Wise Saws

A Brief History of Windsor, Nova Scotia

6C. Thomas Chandler Haliburton – Sam Slick’s Wise Saws

Thomas Chandler Haliburton - Age 40

Thomas Chandler Haliburton – Age 40

Thomas Chandler Haliburton, born in Windsor in 1796 and educated at Canada’s first college, King’s College, Windsor, created the popular fictional character Sam Slick, a Yankee peddler who sold clocks to unsuspecting Nova Scotians, which he called “Bluenoses”.

Haliburton’s popular satirical writings made him the “Father of American Humor”. He is still the most commonly quoted writer in America.

Thomas Chandler Haliburton included many wise sayings used by Nova Scotians in his stories about Sam Slick:

  • As quick as a wink
  • Seeing is believing
  • He drank like a fish
  • Real genuine skinflint
  • I wasn’t born yesterday
  • You’re as sharp as a tack
  • A stitch in time saves nine
  • Barking up the wrong tree
  • A miss is as good as a mile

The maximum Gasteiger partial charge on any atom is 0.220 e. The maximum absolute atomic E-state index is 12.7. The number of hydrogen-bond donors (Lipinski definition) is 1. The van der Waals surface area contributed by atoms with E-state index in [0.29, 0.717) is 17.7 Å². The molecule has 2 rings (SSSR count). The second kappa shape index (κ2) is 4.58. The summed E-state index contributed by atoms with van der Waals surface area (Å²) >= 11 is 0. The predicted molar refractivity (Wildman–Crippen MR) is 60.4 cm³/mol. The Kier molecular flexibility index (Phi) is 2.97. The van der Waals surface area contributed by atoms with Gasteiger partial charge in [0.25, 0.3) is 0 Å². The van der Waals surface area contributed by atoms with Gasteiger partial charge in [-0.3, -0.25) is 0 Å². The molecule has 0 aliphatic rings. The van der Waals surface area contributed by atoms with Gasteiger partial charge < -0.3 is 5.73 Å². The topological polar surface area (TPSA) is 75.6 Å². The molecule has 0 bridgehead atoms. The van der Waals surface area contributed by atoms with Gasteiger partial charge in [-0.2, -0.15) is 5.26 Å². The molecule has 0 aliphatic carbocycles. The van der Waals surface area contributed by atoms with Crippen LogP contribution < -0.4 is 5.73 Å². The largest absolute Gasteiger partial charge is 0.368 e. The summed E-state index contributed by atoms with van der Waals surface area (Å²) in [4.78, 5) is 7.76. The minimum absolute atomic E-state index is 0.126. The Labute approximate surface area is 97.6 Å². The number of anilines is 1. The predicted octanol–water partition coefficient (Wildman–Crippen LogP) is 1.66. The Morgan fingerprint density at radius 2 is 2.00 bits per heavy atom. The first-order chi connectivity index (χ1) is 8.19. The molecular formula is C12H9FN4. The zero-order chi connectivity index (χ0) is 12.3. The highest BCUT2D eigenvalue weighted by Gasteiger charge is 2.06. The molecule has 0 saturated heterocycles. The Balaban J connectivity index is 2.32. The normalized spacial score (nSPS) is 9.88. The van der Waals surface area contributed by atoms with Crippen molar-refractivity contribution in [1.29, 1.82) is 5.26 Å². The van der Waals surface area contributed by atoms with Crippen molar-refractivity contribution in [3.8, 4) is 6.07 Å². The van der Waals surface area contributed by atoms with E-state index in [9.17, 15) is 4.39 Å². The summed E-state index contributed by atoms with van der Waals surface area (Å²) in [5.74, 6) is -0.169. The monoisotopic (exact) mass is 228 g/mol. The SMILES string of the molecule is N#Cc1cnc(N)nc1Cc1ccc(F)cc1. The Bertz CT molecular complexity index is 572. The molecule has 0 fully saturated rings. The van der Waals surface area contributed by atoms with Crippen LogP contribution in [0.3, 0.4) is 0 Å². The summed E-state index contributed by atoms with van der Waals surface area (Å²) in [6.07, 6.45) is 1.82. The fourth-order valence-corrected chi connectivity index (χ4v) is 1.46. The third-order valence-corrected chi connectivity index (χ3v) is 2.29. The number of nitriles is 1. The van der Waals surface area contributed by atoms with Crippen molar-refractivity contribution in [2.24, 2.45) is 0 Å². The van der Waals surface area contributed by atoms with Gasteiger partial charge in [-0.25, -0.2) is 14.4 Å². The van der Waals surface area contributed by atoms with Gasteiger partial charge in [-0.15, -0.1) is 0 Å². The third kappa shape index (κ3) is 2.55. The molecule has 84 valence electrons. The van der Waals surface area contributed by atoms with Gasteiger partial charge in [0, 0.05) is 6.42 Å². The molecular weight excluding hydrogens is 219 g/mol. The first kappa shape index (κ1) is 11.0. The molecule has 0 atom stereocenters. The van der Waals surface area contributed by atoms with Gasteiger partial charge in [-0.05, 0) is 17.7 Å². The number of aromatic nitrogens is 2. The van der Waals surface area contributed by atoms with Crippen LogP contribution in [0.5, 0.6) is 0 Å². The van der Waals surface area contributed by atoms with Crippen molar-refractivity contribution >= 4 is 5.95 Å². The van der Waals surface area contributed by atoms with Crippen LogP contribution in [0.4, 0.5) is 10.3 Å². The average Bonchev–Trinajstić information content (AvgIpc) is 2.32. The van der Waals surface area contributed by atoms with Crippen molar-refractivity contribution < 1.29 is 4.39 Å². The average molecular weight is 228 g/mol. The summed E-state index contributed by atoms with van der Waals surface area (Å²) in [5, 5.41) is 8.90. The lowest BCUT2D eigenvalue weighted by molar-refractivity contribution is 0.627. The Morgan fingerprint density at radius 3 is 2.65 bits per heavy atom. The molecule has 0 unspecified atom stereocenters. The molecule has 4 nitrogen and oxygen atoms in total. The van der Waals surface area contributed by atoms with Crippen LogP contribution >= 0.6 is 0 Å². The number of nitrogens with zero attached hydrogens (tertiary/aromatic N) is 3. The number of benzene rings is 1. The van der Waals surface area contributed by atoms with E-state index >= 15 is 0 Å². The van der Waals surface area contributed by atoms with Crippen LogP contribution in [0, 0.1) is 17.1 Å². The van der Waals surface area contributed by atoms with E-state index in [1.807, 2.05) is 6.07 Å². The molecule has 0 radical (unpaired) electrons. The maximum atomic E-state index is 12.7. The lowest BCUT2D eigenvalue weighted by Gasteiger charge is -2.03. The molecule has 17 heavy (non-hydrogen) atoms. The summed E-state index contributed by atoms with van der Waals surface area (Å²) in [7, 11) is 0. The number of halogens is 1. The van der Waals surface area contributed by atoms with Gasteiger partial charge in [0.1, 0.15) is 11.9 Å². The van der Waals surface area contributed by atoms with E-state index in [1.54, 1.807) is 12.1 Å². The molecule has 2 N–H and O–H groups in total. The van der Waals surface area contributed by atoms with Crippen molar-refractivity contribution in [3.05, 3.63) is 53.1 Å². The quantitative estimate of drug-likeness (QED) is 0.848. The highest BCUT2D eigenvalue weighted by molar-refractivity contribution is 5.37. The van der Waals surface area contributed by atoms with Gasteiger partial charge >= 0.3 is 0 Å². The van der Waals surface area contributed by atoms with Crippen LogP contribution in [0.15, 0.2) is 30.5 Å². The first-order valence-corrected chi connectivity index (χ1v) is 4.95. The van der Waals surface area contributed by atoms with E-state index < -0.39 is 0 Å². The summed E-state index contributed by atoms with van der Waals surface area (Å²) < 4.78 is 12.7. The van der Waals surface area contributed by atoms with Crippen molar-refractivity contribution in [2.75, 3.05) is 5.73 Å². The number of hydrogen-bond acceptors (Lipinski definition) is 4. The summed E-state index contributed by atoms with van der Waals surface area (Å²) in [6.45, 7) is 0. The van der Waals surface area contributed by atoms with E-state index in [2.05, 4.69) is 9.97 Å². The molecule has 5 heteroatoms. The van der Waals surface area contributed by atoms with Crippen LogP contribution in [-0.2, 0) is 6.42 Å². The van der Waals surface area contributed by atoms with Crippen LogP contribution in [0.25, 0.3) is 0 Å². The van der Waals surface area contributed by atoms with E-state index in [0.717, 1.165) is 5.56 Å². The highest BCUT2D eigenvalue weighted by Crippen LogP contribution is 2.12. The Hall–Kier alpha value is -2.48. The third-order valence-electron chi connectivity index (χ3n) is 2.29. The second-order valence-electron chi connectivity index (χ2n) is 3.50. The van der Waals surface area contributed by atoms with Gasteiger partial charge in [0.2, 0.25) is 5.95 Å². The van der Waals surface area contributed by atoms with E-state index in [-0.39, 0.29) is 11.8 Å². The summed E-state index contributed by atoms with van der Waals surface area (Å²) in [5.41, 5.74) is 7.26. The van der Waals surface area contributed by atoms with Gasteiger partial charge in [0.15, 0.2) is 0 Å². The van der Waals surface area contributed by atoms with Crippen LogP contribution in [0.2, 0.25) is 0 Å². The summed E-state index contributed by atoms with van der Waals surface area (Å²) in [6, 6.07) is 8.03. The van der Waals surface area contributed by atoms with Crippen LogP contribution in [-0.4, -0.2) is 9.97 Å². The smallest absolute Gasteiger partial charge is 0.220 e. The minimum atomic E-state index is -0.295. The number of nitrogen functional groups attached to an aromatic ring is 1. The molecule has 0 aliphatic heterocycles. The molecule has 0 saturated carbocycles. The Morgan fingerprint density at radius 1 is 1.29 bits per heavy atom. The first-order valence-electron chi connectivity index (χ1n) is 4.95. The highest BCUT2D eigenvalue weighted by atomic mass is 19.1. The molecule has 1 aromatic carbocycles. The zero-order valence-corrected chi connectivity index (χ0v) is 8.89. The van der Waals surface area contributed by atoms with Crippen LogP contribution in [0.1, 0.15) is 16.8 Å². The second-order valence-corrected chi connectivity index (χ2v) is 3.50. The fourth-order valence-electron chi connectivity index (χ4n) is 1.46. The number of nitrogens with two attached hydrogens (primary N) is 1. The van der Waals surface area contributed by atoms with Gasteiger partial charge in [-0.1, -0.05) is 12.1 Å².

• They are all uppercrust here
  • The early bird gets the worm
  • Facts are stranger than fiction
  • Give and take, live and let live
  • This country is going to the dogs
  • You can’t get blood out of a stone
  • Every dog has his day in this world
  • As large as life and twice as natural
  • Six of one, half a dozen of the other
  • Never look a gift horse in the mouth
  • What a pity that marryin’ spoils courtin’
  • He flies right off the handle for nothing
  • I like to let every feller grind his own axe
  • It’s like looking for a needle in a hay stack
  • A nod is as good as a wink to a blind horse
  • A knowledge of God is the foundation of all wisdom
  • An ounce of prevention is as good as a pound of cure
  • A college education shows how devilish little other people know
  • It is easier to make money than to save it; one is exertion, the other self-denial
  • If a man seems bent on cheating himself, I like to be neighborly and help him do it

T.C. Haliburton On Relationships…

“There is a private spring to everyone’s affection; if you can find that, and touch it, the door will fly open, tho’ it was a miser’s heart.”

“What a pity it is that marryin’ spoils courtin’.”

“Matrimony likes contrasts; friendship seeks it’s own counterparts.”

“All the girls regard marraige as an enviable lot, or a necessary evil.”

“There must have been a charming climate in Paradise. The temperature was perfect, and cannubial bliss, I allot, was a real jam up.”

“Women, in a general way, don’t look like the same critters when they are spliced, that they do before; matrimony, like sugar and water, has a nutral affinity for, and a tendency to acidity.”